The film itself is about xenophobia and nationalism and borders, and I suppose fear that comes from misunderstanding other people. A lot of my training and expertise in animation has come from being within Europe. I did this course called Animation Sans Frontières, which means ‘animation without borders’ and that was a course that was taught at four different animation schools across Europe. So I studied on that, I found a lot of collaborators through that and that led to working as part of a collective in France and also working with a director called Péter Vácz from Hungary. We’ve collaborated a lot over the years and all of that came from being in Europe. I often work in France, Hungary and Scandinavia, and this film is a commentary on current politics.
I pitched the film in Czech Republic at the Visegrad Animation Forum (which is now called CEE) and in the pitch I said it was really important for me to try and do this as a co-production, not just for financial reasons, but also for artistic reasons to have an international cooperation between two countries at this point when the UK is building walls and separating itself from Europe. So I’m really thrilled and feel really privileged to be able to do this co-production with Czech Republic. Also because nearly all of my inspirations are Czech and Eastern European filmmakers, like Jiří Trnka and Jan Svankmajer, Karel Zeman. At the studio we’ll be shooting in, a lot of people who’ve worked with Trnka shot there. It’s in an old church in Prague so it feels like it’s very much ingrained in the Czech animation history. I’m really excited to be able to shoot there. There’s an element of cut-out animation in the film and we’ll shoot all of that in Prague and the rest of it (the puppet animation) will be shot at my studio.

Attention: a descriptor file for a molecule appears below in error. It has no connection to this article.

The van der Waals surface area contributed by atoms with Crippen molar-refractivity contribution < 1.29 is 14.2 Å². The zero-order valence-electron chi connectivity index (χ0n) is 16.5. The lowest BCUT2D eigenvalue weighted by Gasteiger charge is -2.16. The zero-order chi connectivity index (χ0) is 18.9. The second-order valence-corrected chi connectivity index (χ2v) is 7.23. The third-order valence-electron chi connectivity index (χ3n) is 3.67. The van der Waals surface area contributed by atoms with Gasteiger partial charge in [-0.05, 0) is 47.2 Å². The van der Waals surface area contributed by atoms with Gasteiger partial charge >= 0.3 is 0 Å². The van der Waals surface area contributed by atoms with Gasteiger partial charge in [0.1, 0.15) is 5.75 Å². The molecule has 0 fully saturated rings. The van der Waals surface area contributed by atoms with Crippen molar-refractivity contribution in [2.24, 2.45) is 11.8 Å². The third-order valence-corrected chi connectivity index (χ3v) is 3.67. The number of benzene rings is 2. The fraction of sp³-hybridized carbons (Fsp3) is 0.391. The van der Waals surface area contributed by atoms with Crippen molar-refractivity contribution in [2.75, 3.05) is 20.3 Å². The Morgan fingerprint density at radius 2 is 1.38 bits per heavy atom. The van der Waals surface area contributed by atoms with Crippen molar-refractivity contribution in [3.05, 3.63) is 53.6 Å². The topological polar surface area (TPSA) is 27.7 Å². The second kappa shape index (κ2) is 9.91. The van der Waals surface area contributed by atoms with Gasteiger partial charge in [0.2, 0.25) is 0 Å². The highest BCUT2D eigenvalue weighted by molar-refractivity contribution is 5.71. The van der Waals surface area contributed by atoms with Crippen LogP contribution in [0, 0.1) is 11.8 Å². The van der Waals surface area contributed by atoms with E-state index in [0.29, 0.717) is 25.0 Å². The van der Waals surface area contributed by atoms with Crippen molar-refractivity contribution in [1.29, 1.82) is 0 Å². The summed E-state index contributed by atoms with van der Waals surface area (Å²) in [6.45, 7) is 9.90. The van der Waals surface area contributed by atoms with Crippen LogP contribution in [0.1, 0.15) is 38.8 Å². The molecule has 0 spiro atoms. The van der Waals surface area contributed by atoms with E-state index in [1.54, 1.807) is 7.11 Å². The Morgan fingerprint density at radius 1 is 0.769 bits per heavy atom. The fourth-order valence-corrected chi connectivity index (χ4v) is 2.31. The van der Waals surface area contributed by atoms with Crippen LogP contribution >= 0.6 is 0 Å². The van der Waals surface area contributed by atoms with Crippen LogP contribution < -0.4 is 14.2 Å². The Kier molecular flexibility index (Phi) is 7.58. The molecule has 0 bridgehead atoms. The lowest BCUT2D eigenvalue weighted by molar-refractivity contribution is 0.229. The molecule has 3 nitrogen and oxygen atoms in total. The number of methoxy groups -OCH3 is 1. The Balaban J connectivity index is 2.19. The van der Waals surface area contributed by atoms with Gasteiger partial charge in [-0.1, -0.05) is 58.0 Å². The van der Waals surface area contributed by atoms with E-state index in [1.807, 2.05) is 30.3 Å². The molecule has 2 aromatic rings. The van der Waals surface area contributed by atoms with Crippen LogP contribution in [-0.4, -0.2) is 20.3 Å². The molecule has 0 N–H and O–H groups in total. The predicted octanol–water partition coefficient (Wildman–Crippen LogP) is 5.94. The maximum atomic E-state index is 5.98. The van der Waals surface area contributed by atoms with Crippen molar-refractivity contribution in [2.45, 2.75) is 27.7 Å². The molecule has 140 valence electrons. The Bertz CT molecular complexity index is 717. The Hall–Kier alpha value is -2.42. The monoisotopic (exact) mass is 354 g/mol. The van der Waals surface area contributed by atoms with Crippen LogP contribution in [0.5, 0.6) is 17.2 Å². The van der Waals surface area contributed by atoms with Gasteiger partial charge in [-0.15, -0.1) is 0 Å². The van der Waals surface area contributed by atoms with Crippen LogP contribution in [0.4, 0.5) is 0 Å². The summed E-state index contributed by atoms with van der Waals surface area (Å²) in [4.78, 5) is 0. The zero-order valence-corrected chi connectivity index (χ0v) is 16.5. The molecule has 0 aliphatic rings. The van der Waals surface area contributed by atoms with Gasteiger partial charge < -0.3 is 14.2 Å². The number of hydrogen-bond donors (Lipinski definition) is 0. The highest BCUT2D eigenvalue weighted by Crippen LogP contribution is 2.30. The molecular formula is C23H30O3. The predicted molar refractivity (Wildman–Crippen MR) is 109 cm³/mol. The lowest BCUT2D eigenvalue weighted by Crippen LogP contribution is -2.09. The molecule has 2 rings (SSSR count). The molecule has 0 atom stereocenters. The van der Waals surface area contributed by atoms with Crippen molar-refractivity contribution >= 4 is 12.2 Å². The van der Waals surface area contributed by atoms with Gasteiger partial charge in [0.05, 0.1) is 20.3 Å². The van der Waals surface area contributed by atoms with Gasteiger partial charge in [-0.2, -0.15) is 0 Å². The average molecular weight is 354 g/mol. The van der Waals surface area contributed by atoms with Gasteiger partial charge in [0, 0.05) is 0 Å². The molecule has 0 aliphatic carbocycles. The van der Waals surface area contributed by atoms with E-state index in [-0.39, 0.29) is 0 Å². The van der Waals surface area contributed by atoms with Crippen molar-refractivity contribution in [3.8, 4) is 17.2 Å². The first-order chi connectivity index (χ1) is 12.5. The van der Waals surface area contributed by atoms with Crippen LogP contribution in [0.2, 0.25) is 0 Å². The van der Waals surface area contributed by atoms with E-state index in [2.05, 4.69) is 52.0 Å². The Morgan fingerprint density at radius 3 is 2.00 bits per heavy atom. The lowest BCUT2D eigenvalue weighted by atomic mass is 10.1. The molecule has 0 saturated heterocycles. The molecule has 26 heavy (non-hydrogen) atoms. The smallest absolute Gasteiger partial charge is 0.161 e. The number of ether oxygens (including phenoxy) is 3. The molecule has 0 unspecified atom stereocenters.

Could you tell us more about the Hangar Puppet Animation Studio which you founded last year?